No, say staff and students. The problems that convinced Freire staff to implement Take Back the City -- a lack of connection and mutual respect between staff and students -- have noticeably decreased. Instead, the school feels closer, more like a family, ready to offer support to one another.
"The teachers and staff members are so supportive and easy to talk to, so I believe that is what allows people to be so open," says student Sydney Blackwell.
"Some of our students have been in situations that I would not wish on anyone and yet have come out stronger, better, and more ready to take on the world."
"Freire is a school that not only helps students academically succeed," says student Tabitha Gee."[It also helps its] students grow into exceptional human beings."
"I think what I have taken away from Take Back the City is the resilience of humanity," says teacher Falconio. "Some of our students have been in situations that I would not wish on anyone and yet have come out stronger, better, and more ready to take on the world."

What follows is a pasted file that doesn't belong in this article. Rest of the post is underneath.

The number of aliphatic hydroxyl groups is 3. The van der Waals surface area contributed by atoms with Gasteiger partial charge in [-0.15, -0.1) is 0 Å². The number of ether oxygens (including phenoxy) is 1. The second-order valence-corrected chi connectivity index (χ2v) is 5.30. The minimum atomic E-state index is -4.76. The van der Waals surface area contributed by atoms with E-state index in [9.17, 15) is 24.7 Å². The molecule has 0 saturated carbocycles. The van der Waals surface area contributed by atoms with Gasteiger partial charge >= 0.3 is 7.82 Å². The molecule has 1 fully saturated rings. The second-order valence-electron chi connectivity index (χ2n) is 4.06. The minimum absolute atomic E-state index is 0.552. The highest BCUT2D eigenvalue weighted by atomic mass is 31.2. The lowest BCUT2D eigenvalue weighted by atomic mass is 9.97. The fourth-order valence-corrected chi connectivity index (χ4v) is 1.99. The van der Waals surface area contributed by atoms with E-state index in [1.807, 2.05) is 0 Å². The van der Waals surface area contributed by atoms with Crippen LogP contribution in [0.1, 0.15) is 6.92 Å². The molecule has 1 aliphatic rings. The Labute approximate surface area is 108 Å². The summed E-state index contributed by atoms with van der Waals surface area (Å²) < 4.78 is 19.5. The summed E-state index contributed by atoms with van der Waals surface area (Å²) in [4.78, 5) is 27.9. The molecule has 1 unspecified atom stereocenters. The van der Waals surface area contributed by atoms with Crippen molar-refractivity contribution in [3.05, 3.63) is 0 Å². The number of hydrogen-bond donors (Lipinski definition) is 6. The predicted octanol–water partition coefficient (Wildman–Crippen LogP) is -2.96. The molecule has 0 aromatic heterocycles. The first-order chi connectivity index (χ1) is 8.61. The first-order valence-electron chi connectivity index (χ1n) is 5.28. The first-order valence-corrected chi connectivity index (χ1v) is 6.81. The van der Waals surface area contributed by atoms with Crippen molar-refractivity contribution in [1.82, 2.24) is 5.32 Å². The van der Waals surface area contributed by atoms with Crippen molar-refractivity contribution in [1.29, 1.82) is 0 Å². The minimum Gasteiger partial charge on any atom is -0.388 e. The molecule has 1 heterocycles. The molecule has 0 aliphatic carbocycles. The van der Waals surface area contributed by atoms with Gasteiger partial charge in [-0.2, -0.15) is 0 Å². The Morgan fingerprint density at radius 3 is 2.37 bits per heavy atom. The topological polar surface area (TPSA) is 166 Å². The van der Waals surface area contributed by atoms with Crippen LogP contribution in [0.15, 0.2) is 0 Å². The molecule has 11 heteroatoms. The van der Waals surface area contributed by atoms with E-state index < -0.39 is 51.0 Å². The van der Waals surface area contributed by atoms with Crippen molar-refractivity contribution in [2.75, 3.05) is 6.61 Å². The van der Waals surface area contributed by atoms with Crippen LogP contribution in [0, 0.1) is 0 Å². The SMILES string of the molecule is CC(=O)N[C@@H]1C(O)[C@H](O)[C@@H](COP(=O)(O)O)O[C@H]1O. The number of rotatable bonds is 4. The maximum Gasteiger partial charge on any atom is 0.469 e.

The takeaway that sticks with him most, says Moore, "is that if you give students the opportunity to voice themselves, to engage with one another in an unscripted and potentially uncomfortable way, you see and hear some really profound things. The authenticity that is created is a good reminder of what we need to be like as people and as professionals."
But perhaps Fels sums up Take Back the City's long-lasting effects best. "Take Back the City is who we are. We build academics on a foundation of culture. But culture and character must always come first. Otherwise, the academics mean nothing."